Race, Gender and Socioeconomic Factors
Impact PCI Outcomes
Afirst-of-its-kind study discovered that women and minorities who underwent a percutaneous coronary intervention (PCI)
are at a greater risk of experiencing recurrent cardiac events within
the first year after their procedure compared to Caucasian men.
Those outcomes may be attributable to their race, gender and
socioeconomic status rather than the PCI procedure itself, according
to a late-breaker study titled “Interaction Effects of Race/Ethnicity
and Sex on Outcomes after PCI: A Subanalysis of the PLATINUM
The trial is the first prospective study that enrolled solely women
and minorities, a group that historically has been under-represented
in cardiovascular clinical trials. The purpose of the PLATINUM
Diversity trial was to come up with a novel way to enroll enough
women and minorities to compare outcomes among different gen-
ders and race where results would be statistically valid.
Wayne Batchelor, MD, MHS, FSCAI, an interventional cardiologist at Southern Medical Group in Tallahassee, Fla., along with
Roxana Mehran, MD, MSCAI, director of interventional cardiovascular
research and clinical trials at the Icahn School of Medicine at Mount
Sinai, who served as the study’s co-Principal Investigator. Batchelor
said the impetus for PLATINUM Diversity stemmed in part from past
studies that showed a higher rate of stent thrombosis in African Americans, but noted there were severe limitations of those studies.
“We wanted to design a study to prospectively examine out-
comes across a large sample of women and minorities and compare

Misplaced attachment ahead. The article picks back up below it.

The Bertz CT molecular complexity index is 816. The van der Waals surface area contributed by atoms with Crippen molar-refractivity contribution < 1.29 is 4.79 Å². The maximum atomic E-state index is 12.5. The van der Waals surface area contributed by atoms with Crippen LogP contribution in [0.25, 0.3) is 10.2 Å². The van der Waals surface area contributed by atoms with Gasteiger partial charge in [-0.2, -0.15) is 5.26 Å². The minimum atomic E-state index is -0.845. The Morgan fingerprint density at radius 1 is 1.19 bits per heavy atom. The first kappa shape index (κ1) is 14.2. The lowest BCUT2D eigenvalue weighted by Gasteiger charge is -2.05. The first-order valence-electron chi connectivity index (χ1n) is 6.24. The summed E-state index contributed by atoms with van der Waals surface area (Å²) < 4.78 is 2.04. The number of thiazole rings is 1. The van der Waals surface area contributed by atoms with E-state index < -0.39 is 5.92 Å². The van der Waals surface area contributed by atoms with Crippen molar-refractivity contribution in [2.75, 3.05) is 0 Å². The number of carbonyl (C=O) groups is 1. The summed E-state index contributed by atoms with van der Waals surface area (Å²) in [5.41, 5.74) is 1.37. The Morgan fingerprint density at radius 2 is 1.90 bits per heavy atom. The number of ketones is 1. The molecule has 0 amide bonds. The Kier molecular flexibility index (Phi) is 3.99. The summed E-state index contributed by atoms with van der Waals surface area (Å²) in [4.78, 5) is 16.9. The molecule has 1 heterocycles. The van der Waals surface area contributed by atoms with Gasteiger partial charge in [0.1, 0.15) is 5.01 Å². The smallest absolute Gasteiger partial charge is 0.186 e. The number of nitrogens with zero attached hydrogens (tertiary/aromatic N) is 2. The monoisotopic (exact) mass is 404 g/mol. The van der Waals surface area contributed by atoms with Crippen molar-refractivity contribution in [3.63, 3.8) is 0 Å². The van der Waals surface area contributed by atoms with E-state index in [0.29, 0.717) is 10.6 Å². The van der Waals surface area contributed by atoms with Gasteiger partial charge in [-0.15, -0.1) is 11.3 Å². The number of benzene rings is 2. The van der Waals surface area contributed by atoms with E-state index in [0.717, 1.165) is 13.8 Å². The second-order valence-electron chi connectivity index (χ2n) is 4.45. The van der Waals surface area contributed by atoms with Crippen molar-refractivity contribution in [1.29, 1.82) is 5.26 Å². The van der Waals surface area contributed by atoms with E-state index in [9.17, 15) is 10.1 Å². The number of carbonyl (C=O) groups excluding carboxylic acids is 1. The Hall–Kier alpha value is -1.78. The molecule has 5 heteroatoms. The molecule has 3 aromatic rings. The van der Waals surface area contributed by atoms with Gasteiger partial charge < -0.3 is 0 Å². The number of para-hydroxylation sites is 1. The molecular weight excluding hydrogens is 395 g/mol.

that with the same stent used in recent studies of large numbers of
Caucasian men,” said Batchelor. “What is unique about our study is
that, counter to prevailing assumptions, it shows that you can rapidly
enroll women and minorities into a prospective registry and collect
PLATINUM Diversity enrolled U.S. patients who received one
( 1) Promus PREMIER stent and self-identified as being female,
black (of African heritage), Hispanic/Latino, or American Indian/
Alaskan Native. To enrich the study with women and minorities
and allow for comparisons to white men, PLATINUM Diversity
(N= 1,501) patients were pooled with the Promus-Element Plus Post
Approval Study (PE PAS) patients (N= 2,687) for a total study sample
of 4,188 patients.
Within this large cohort, there were 1,417 white and 427 minority
women and 1,635 white and 632 minority men available for analysis.
The subgroup analysis evaluated one-year outcomes in both minority
and white men and women and the inter-related effects of sex and
“What we found was that there were significant differences in adjusted outcomes between these groups, with especially higher risks of
cardiac events in minority women at one year,” Batchelor continued.
“However, these incremental risks appeared to be related to progres-
sion of the patient’s ischemic heart disease more than failure of the
stent due to stent thrombosis or restenosis.”
Dr. Batchelor reported consulting/speaker honoraria from Boston
Scientific, Abbott Medical and Medtronic.
Dr. Mehran’s reported research grants and support from The
Medicines Company, BMS, Astra Zeneca, Lilly/Daiichi Sankyo, Abbott Vascular, Boston Scientific, CSL Behring, Janssen (J+J), Claret
Consulting fees: Advisory board for Janssen (J+J), Medscape and
Wayne Batchelor, MD, FSCAI, presents the results of the PLATINUM Diversity study at the
SCAI 2017 Scientific Sessions in New Orleans.